Ripple Intends To Go Public Following SEC Lawsuit, Says CEO Brad Garlinghouse
Ripple CEO Brad Garlinghouse says that the San Francisco-based payments company wants to go public once its legal battle with the U.S. Securities and Exchange Commission (SEC) is resolved.
In an interview during the Consensus 2021 event, Garlinghouse commends Coinbase following the crypto exchange’s debut on the Nasdaq in April.
“I give Coinbase a huge amount of credit. They have been a leader across crypto here in the United States for years and getting them out, I think, is good for crypto overall. I think what I said is, you know Ripple wouldn’t be the first and Ripple certainly won’t be the last.”
Garlinghouse says Ripple is considering pushing through with its plan to launch an initial public offering, but it will have to wait until the lawsuit with the SEC is over.
“I think that the likelihood that Ripple is a public company is very high at some point. I think in the middle of an SEC lawsuit, you know we need to get that closed out and the SEC approves an S1, it’s easier to do that after you have closure and clarity and that regulatory certainty we have been seeking for so long.”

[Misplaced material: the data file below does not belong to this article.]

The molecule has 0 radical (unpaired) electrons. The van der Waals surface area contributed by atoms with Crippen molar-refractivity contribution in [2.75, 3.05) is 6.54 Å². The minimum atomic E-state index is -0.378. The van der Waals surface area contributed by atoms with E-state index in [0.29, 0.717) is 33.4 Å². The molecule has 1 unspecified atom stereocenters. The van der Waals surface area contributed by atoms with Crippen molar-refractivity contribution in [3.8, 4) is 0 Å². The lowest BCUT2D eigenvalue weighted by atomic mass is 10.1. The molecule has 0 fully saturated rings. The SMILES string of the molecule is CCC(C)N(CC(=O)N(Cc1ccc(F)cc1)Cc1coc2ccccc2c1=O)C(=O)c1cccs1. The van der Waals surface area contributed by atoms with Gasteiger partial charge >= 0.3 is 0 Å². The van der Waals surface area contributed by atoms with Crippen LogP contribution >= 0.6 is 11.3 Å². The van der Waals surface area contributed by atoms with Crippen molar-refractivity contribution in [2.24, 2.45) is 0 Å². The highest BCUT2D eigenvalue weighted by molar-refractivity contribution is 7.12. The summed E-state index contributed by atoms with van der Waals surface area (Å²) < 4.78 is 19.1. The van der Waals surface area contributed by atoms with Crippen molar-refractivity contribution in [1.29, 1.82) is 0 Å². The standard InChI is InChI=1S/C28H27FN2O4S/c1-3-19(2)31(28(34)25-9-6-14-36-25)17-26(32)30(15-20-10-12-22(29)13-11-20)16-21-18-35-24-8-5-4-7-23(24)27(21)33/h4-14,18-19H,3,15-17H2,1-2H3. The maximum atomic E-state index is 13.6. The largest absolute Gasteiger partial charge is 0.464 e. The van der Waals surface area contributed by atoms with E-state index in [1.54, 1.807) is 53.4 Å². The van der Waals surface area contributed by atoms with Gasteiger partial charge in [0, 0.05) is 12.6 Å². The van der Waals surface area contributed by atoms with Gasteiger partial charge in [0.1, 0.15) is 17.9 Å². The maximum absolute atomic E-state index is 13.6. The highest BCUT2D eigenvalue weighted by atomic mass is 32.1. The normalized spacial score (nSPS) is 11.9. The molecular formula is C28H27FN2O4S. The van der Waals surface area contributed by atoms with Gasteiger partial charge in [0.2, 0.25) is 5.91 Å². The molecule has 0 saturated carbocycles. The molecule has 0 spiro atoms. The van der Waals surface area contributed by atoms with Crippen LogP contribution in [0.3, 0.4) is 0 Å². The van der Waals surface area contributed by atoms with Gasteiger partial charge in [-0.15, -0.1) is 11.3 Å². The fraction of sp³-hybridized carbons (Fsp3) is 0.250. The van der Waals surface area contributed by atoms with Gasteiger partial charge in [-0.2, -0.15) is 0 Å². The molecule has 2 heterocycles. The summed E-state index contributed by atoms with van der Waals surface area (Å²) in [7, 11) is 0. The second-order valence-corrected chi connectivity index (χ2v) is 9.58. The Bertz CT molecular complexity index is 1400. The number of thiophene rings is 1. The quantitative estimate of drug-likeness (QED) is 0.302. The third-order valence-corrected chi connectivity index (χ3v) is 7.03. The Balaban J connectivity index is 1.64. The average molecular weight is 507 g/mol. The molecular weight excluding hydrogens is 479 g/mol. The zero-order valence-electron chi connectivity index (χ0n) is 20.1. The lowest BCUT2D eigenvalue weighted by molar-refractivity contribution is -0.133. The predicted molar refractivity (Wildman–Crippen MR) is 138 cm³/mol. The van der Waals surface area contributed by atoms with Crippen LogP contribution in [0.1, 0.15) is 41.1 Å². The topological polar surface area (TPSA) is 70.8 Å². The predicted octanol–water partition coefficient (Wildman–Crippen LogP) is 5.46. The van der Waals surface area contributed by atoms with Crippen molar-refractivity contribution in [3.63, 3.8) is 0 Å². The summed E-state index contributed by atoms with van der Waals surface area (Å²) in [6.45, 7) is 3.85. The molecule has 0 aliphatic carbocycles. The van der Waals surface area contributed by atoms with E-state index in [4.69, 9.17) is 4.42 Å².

In January 2020, Garlinghouse revealed Ripple’s plan to go public as he predicted an IPO will happen in the crypto space over the next 12 months. In December, the SEC formally filed a complaint against the payments giant, alleging that Ripple’s native asset XRP was an unregistered security upon its launch and remains a security to this day.
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